In case you were wondering.
Since Dinovember began, the students have been obsessed with the dinosaurs and the magic that they bring along with them. Every little change that occurs in the classroom is credited to “The Dinosaurs”. A Wordle was put into a frame that has all of our names, and that frame was hung near our classroom sink: the Dinos did it. The soft fruits and vegetables toys in a grocery basket that were found on the puppet show theatre: the Dinos did it. The leaf matching game that has been at our science table for nearly a month, but that nobody has touched, and magically, the Dinosaurs were playing there this morning: the Dinos did it.
My favourite part of Dinovember, minus the imagination it sparks, is the opportunity that it gives students to to try new things.
Students, especially our first year kindergarten students, aren’t always very adventurous when the year starts off. In my experience, students enjoy playing in things that are familiar to them, and rediscovering them in a new context … at least, for the first little bit. As a result, for September and October, the classroom is a mix-melange of amazing buildings, and beautiful pictures. In November, deeper thinking and discoveries are starting to come up, although sometimes, our newer students need a little direction to help them get there.
That is my job as a facilitator in this classroom.
Prior to teaching kindergarten, I always had a very clear definition of what a teacher was, and while it had some similar elements to what I now do on a daily bases, it wasn’t exactly the same. It has made me realize that back when I began teaching, I probably talked a little too much, and a little too often. And I probably did too much “talking to” my students, more than I did “talking with” my students. My first few years of teaching a blur, because I was so concentrated on teaching eight lessons a day, five days a week. Now that I only formally teach three-ten minute lessons a day, I find that I’m really paying attention to content. Those minutes on the carpet are precious to me, and I work my hardest to make sure that they all count. Then I make sure that that content is available to the students in the various centers and activities that we have available to us.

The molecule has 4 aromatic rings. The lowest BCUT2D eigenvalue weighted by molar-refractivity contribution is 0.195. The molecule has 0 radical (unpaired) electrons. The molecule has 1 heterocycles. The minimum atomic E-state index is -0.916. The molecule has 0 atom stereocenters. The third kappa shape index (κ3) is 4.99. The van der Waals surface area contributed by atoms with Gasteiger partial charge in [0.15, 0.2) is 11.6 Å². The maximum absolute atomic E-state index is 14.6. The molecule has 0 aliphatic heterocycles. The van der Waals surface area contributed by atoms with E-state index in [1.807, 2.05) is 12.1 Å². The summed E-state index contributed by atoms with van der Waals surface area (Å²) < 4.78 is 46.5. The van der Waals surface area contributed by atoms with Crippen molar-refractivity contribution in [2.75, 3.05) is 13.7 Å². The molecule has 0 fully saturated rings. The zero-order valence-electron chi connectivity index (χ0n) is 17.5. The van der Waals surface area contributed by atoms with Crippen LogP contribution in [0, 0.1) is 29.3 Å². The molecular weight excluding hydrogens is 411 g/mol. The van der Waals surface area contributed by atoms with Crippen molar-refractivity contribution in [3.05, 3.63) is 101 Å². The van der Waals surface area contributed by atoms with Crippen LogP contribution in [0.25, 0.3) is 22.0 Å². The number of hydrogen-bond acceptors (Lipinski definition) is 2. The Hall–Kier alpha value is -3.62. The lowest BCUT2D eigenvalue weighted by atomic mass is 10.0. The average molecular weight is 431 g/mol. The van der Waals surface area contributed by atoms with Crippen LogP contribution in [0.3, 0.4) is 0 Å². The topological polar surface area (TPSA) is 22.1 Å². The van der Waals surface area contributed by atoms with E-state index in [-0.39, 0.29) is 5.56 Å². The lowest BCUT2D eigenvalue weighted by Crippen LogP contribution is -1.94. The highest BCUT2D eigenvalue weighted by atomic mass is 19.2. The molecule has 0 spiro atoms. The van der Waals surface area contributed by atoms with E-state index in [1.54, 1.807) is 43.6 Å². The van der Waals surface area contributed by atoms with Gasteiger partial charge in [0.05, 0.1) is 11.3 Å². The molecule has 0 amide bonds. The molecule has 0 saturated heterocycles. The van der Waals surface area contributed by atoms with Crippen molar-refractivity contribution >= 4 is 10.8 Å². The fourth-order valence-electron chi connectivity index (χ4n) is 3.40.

The rest of my day is spent taking in the interest of the students, and facilitating learning inspired from those interests. The kids are learning already, because their curious minds naturally lend to it – my job is to ask the right questions, to encourage at the right times and to give them the materials that they need to continue on in the learning. They do the rest.
Right now, I’m speaking through the dinosaurs. I’m paying particular attention to the things that they like, and the discussions that they’re having with one another, then I’m setting up centers to help them make new discoveries. The dinosaurs magically end up at those centers, and their sense of wonder takes over. I’m helping them take the steps that they may be too nervous to take on their own, and giving them the comfort of the dinosaurs to help facilitate their learning. I’m inspiring new learning, new discoveries and new thoughts, because the dinosaurs are sparking their imagination and their thoughts. They look at all of that “cool stuff”, and they run with it. They take it places that I never dreamed of it going. They play, and they touch, and they move things, and they change those play areas to reflect their mind. Those centers become as alive as the children are.
This is what kids do at school. And I love being the facilitator to their learning. I love taking the stuff that they’re into, and directing their curious minds into finding more. And if that means that “the Dinosaurs” are doing all of the heavy lifting when I’m at work, then I’m okay with that.